I do like books with multiple storylines and setting them in different centuries is appealing. A woman working in a London museum of clocks and other mechanisms learns her long-time lover died suddenly. Catherine must grieve secretly as he was married and had children. Her boss who knows the secret finds a project for her that will isolate her from colleagues as she recovers.
The project comes with volumes of notebooks written 150 years previously that purport to describe how her current project came about. The British man who wrote them, Henry, travels to Germany with plans for a mechanical duck (the Vaucanson Duck you may want to read about). He is willing to do what it takes to have the creature created for the amusement of his tubercular two-year-old son. He is immediately at sea in Karlsruhe and then things take a turn and he is spirited away to Furtwangen and then I'm at sea. I realize now I read much of this book while I was feverish with the flu and I was comfortable reading along.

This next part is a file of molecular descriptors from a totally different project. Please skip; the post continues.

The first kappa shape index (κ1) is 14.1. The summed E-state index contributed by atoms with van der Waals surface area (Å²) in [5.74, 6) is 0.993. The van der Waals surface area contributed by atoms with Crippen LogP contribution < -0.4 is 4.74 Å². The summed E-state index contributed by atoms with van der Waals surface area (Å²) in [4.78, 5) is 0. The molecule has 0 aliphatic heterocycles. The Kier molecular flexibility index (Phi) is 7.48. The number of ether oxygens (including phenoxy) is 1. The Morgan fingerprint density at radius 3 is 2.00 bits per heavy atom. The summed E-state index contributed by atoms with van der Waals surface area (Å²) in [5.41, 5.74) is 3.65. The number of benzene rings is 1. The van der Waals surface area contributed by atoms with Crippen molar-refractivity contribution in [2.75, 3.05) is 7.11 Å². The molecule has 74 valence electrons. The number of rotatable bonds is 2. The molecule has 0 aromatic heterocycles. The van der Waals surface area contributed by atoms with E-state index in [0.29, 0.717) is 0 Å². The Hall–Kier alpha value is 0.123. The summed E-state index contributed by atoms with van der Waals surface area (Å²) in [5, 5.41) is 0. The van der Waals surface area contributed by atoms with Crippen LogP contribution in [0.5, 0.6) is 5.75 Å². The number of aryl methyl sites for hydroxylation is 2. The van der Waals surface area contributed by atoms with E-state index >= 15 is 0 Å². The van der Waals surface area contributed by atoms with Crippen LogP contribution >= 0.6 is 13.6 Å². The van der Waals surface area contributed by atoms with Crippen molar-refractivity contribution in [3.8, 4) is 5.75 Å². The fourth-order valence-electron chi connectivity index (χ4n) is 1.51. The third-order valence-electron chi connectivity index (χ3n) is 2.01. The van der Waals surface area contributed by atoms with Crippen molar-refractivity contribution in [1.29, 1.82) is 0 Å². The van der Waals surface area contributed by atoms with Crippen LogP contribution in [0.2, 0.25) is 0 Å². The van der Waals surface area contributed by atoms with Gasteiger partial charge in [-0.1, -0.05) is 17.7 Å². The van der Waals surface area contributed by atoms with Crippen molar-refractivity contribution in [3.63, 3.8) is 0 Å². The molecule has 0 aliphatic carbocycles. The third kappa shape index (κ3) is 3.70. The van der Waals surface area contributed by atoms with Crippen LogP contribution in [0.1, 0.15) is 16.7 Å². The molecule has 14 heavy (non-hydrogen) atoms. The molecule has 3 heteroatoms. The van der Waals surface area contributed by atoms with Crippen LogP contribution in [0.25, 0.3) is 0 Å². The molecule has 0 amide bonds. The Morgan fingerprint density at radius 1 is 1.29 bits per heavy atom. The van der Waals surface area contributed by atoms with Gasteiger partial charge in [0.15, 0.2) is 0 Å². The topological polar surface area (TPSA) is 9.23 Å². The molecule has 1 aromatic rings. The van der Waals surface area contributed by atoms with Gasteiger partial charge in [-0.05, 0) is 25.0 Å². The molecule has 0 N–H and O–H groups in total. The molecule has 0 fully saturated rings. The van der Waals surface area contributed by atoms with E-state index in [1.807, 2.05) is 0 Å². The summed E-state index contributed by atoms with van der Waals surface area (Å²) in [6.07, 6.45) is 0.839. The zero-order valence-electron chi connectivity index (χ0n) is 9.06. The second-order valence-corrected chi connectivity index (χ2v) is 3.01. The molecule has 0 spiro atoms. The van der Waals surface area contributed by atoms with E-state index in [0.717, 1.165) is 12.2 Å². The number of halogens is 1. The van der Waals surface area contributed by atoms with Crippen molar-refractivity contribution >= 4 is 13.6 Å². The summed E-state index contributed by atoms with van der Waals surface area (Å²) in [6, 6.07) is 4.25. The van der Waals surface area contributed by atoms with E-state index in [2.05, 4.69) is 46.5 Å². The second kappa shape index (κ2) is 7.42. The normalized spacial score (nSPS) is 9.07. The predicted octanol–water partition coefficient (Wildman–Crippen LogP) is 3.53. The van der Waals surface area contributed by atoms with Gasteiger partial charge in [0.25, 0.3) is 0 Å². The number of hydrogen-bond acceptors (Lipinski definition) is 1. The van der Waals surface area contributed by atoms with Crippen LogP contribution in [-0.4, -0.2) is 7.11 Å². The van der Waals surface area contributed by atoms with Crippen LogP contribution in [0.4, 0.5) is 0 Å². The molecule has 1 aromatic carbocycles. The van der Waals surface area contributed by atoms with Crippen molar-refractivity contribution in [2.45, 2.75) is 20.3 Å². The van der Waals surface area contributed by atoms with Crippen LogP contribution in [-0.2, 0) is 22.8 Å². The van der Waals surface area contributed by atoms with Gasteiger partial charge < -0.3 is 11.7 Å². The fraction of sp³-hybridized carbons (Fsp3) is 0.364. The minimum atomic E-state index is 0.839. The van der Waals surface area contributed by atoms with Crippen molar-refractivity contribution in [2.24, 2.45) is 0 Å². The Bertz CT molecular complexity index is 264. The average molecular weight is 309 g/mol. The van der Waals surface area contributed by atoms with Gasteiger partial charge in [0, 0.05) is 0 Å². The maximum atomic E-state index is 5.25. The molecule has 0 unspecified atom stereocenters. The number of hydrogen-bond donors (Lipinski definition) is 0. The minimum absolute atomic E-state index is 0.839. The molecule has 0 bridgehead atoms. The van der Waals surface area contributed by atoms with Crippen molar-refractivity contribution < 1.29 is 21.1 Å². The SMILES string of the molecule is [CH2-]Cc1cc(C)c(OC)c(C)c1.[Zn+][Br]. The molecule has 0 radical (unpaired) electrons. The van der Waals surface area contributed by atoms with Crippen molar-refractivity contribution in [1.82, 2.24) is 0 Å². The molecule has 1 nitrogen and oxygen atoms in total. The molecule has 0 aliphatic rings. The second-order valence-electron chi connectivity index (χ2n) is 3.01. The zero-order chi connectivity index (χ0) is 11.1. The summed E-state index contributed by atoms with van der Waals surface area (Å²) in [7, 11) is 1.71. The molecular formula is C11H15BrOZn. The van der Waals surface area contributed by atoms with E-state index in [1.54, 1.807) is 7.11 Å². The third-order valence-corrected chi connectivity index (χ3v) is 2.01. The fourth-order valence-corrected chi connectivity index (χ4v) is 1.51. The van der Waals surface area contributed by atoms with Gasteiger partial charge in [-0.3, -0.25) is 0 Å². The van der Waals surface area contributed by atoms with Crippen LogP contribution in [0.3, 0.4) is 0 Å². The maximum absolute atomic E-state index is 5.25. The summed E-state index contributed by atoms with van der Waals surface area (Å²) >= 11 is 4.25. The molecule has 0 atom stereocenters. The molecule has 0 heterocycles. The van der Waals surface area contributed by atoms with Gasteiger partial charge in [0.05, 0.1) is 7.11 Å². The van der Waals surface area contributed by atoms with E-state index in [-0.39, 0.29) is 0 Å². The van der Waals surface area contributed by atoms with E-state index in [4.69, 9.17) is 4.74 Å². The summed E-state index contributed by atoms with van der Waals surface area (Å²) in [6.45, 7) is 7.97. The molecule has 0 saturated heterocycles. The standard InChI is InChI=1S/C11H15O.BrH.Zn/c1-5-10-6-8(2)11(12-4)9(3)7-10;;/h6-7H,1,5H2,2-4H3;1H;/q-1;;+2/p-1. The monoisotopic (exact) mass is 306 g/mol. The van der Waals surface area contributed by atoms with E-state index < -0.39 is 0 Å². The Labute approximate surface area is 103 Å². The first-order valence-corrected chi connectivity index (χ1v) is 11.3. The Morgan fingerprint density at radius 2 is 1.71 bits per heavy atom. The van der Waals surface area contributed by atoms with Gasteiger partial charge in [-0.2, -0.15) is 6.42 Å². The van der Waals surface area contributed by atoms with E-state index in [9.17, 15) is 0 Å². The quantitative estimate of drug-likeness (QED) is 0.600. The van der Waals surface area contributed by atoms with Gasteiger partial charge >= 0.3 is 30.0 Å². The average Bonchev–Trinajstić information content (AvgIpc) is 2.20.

By today, however, though I am still sick, the fever is gone and the book has made me feel quite queasy. I finished it and find myself uncertain just what it is I've read. It turns out that I am not alone in that situation. I will say the duck turned out to be a swan and there is a mechanical swan in the Bowes Museum in England.
Peter Carey, Chemistry of Tears, Alfred A. Knopf, 2012, 229 pages. Available at the UVa and public libraries and from Amazon.